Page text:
Holy Cow, it’s already December! Did the first eleven months of 2017 just breeze right past you? We thought we would share a list of our top ten tips to finish out the year financially strong. In light of some changes that MAY be on the horizon with tax reform, you may want to consider doing some special things this December that you may normally not do.
The first 5 tips are related to benefits you probably get from your day-job:
- Use it, Don’t Lose It! – If you are contributing to a Flexible Spending Account (FSA) this year, be sure you know the year-end rules for your plan. Employers can set up FSAs with different provisions. You may need to be sure that you use your FSA money by December 31st or lose it. Two other options may be that you can roll-over up to $500 (if it’s a Healthcare FSA) into 2018 or you may have up to March 15th in what’s called a ‘Grace Period’ to use your 2017 funds. Plans can allow either of these alternatives, but not both – so check your plan materials or email HR if you aren’t sure. With an FSA, you risk forfeiting unused money.
- Considering Funding More To Your HSA – If you participate in a Health Savings Account (HSA) and you weren’t able to put the maximum amount in this year due to other priorities, but you find a little extra money at the end of the year – you could contribute directly to your HSA provider. The downside to this method is that you don’t get the FICA reduction (1.45 – 7.65% depending on your earnings level) by contributing through payroll deductions, but you may still have time to fill up that valuable tax-advantaged space. The limit for 2017 is $3,400 for individuals, and $6,750 for family (any combination of two or more people) plus an extra $1,000 if you are over the age of 55. You must have a qualifying high-deductible health plan to take advantage of an HSA but you have until the tax filing deadline to establish one. Did you also know that you could perform a one-time qualified distribution to fund your HSA from a Traditional or Roth IRA? You can only do this once in your lifetime under current rules and the distribution is not included in your income, is not tax deductible, and also reduces the amount you can contribute to your HSA yourself that year.
- Check Your Vacation Balance and Rollover Policy – Be sure you won’t be forfeiting any vacation or PTO hours. Find out the rollover limits for your employers paid-leave plan and if you are in danger of losing any hours, get your requests in stat! If your employer allows you to donate time to a bank to benefit other employees in need in lieu of forfieting, you may want to consider that if you can’t use the time up yourself.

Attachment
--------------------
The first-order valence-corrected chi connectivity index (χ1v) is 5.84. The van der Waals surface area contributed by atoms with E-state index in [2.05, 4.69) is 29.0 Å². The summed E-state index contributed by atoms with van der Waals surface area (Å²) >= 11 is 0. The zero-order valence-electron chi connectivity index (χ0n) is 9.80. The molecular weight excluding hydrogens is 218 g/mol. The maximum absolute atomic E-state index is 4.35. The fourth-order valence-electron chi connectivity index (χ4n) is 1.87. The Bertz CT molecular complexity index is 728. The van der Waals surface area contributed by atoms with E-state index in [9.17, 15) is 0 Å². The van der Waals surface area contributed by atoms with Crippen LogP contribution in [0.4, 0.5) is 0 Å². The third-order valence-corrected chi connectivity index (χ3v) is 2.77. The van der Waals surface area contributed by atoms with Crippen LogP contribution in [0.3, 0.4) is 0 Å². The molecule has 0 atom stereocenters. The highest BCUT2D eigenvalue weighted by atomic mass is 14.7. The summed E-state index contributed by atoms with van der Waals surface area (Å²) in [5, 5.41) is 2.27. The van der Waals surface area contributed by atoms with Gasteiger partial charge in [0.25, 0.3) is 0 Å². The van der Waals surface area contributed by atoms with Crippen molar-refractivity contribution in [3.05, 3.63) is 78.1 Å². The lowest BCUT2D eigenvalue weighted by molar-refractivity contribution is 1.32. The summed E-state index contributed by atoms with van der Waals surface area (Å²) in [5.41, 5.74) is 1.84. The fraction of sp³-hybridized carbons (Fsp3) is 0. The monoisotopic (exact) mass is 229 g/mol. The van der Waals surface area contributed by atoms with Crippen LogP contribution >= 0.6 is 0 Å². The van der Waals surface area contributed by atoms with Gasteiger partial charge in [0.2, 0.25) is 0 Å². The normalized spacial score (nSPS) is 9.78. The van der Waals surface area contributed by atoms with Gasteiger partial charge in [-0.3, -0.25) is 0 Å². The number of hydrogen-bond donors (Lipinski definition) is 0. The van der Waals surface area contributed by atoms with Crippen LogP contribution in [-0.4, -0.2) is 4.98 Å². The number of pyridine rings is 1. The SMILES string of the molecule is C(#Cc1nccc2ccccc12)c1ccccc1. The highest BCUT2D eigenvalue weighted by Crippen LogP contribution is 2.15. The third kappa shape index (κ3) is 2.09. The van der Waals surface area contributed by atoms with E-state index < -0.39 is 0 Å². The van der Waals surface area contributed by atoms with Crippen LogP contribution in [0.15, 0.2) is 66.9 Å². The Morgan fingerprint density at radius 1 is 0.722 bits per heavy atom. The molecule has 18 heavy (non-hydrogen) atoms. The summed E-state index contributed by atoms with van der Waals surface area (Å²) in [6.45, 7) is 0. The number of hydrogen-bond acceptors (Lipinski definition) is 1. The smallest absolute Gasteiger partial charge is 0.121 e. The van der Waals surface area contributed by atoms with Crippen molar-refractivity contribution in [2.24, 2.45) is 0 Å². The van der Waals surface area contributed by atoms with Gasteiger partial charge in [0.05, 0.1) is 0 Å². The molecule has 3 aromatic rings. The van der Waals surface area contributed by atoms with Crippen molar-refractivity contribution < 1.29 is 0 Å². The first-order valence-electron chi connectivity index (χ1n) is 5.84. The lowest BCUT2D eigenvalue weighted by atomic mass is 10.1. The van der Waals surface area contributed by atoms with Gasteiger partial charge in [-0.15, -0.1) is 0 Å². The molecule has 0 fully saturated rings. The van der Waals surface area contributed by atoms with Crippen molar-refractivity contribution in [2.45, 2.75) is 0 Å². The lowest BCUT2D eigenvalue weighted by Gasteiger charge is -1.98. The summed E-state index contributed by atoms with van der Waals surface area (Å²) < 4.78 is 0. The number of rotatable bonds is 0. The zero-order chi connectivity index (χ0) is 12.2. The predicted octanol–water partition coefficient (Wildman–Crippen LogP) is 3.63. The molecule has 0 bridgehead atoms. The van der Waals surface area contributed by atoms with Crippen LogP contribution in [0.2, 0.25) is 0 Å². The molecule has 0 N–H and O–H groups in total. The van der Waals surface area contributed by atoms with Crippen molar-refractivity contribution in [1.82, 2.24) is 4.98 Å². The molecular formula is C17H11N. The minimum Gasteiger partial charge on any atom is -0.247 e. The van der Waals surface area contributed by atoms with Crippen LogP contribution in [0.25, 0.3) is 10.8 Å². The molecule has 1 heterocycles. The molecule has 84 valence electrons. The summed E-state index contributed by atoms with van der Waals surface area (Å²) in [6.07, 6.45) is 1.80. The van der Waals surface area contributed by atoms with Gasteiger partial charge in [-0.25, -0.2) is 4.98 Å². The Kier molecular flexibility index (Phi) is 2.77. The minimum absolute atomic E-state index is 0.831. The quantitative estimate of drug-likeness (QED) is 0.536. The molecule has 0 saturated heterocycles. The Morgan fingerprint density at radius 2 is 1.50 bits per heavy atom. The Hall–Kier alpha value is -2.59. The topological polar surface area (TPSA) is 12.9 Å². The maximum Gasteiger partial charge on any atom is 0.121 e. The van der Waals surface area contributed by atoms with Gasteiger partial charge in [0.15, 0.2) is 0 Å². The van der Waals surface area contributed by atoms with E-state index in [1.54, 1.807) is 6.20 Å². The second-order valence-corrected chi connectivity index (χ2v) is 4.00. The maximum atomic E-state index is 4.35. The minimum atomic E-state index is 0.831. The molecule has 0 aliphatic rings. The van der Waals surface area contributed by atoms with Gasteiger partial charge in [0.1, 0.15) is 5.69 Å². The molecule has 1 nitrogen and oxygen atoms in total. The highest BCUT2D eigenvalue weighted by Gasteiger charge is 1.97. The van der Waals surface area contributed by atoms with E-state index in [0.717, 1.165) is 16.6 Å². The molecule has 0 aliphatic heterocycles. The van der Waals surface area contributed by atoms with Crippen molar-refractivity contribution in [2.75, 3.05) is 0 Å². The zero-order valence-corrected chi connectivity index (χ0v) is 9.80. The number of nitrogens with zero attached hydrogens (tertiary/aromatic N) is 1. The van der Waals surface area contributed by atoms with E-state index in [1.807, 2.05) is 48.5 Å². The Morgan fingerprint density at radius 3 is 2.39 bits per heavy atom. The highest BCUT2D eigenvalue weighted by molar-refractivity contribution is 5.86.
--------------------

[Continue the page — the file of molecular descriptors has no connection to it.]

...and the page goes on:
- Maximize Your Health Care Benefits – If your health care coverage plan year begins anew each January, your Annual Deductible and Out-of-Pocket Maximum are about to reset on January 1st. Are there additional appointments that you’ve been putting off that you can squeeze in before December 31st? How about prescription drugs? Are you stocked up for maintenance medications? Can you get a 90-day refill in before the end of the year? This may especially be helfpul to you if your plan is signficantly changing for 2018. While you are at it, be sure that you’ve had your annual checkup and all the preventive care that is age appropriate for you. All plans (unless they are grandfathered) cover preventive care at 100% (even on a high-deductible plan) so there is no reason that each family member shouldn’t have an annual checkup which can help detect early signs of illness and disease.
In the next section, we deal with tax mitigation strategies. Although the Senate and House have both passed versions of Tax Reform bills, the final rules have yet to be hashed out. Keep an eye on these developments so you know how the changes will effect you in 2018. Below are a few ideas of things you MAY want to consider depending on your income level, how and what you itemize for deductions for federal income taxes today, and whether or not you own a home with a mortgage.
5. Get a Handle on Your Charitable Donations! This is a big one because if the proposed changes go through which will increase the standard deduction in 2018, far fewer of us may be eligible to itemize our deductions in 2018. Here are a few things that relate to charitable donations that you may want consider right now.
- If you’ve made donations earlier in 2017, round up your reciepts so you are ready for tax filing season.
- Consider whether making additional contributions before December 31 may be a good idea for you while they are deductible for your taxes in 2017 (if you itemize).